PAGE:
First-year IPO returns can also be hurt by “lock-up” periods. Rules prevent insiders and early investors from selling shares until 90 to 180 days after the IPO. So in the first three to six months, fewer shares are available to trade, which can result in inflated stock prices. Once the lock-up period ends, the supply of shares for sale in the open market increases, which can depress prices.

Long-term IPO returns are nothing to brag about, either. IPOs that were bought at the first day’s closing price and held for 48 months posted a median decline of 17.4%, according to research firm IPOX Schuster, citing data from 1985 through 2019. Nearly 57% of IPOs in that four-year holding period had negative returns. “Most IPOs will underperform,” says firm founder Josef Schuster.

Yet high-profile IPOs that make it big lure investors into mistakenly thinking IPOs are get-rich-quick investments. Even the most-hyped IPOs sometimes fail to deliver. Shares of Fitbit (FIT), which makes wearable devices, and meal-delivery company Blue Apron (APRN) still trade below their respective IPO prices from 2015 and 2017. The stock of ride-sharing leader Uber (UBER), which fell 7.6% on its first trading day in May 2019, only recently climbed above its $45 IPO price, to $53 in mid January.

Some of today’s most successful stocks weren’t instant hits, Bell says. Social media giant Facebook (FB) “flopped out of the gate,” she notes. Investors had to hold the stock for 15 months before it climbed back above its $38 offering price.

Identifying which IPOs will succeed is tough; clarity usually comes only in hindsight. Because IPOs tend to be younger companies with short track records and unproven management teams, it’s harder to predict whether they’ll thrive or dive. The more uncertain the outlook for a company’s sales and profits, the riskier and more volatile its stock tends to be.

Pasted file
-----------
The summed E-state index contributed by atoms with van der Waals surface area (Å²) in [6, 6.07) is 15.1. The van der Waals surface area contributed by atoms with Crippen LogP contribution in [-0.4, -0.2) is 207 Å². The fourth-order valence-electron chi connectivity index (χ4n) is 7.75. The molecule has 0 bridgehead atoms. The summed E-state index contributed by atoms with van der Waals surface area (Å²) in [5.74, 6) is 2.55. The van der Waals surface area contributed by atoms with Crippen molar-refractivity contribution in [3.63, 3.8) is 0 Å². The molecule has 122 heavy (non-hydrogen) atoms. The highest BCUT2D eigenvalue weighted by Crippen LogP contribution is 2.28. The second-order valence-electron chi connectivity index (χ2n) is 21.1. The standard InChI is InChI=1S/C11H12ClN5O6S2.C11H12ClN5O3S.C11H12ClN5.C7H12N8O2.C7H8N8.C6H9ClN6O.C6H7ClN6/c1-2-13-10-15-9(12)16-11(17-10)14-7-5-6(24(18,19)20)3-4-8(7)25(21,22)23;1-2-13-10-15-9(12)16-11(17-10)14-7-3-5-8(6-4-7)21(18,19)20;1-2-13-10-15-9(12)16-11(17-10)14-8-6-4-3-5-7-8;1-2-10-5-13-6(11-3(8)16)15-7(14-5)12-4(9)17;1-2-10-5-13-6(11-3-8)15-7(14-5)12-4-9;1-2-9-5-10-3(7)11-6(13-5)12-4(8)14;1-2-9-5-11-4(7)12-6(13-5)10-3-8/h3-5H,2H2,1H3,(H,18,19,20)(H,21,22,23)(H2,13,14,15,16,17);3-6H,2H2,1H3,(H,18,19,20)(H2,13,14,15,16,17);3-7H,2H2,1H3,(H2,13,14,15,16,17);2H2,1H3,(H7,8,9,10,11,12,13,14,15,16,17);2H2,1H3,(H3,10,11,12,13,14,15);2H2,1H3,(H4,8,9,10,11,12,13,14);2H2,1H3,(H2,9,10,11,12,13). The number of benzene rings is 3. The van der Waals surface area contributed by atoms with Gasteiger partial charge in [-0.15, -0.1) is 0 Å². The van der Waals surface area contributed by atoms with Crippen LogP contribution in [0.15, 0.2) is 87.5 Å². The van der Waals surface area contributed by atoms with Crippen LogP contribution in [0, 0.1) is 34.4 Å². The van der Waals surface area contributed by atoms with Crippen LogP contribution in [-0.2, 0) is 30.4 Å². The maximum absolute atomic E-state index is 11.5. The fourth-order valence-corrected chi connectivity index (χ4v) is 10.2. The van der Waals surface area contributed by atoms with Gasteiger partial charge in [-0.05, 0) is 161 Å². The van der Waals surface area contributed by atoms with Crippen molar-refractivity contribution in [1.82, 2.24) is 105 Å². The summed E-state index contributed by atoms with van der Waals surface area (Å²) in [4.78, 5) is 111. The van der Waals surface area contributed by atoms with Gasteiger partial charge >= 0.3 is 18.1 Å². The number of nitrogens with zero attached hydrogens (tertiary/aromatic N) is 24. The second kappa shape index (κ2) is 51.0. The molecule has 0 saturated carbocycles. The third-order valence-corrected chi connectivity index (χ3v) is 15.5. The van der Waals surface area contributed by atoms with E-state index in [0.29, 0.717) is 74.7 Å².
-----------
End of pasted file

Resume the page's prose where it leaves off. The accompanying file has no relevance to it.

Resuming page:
Smart Ways to Play IPOs

This year’s IPO pipeline is expected to be robust and could include spacecraft maker SpaceX; Alphabet’s (GOOGL) autonomous vehicle unit, Waymo; cloud-computing company Databricks; grocery delivery service Instacart; and dating app Bumble – well-known firms sure to drum up plenty of investor interest.

If you still want to get in on the IPO action, there are strategies you can employ to boost your chances of generating positive returns. Most important, if you can’t get shares at the offering price, avoid buying an IPO on its first day of trading.

Instead, consider a wait-and-watch strategy. If you are confident that a new public company has a bright future, consider buying on a dip, or even after a big drop. In 2012, Facebook shares lost more than half of their value in the four months after going public before rebounding. As of mid January, the social media giant is up nearly 1,400% since that initial swoon.

“If the price drops enough, [IPOs] can be good investments,” Ritter says. You might also wait until after a firm proves its sales and earnings growth is sizable and sustainable.

Another way to gain exposure to IPOs and reduce individual-stock risk is by investing in broadly diversified and low-cost exchange-traded funds that own IPOs – as a tactical addition to your core holdings. The First Trust U.S. Equity Opportunities ETF (FPX), which tracks IPOs in the IPOX-100 U.S. index, gained more than 47% in 2020, trouncing the S&P 500. The ETF has posted better returns than the S&P 500 in six of the past 10 calendar years.

The IPO ETF (IPO), which tracks Renaissance Capital’s IPO index, gained 107% in 2020, compared with an 18% gain for the broad stock market. But performance for the ETF has been spotty, with this portfolio posting lower returns than the S&P 500 in four of the past seven years.

Contributing Writer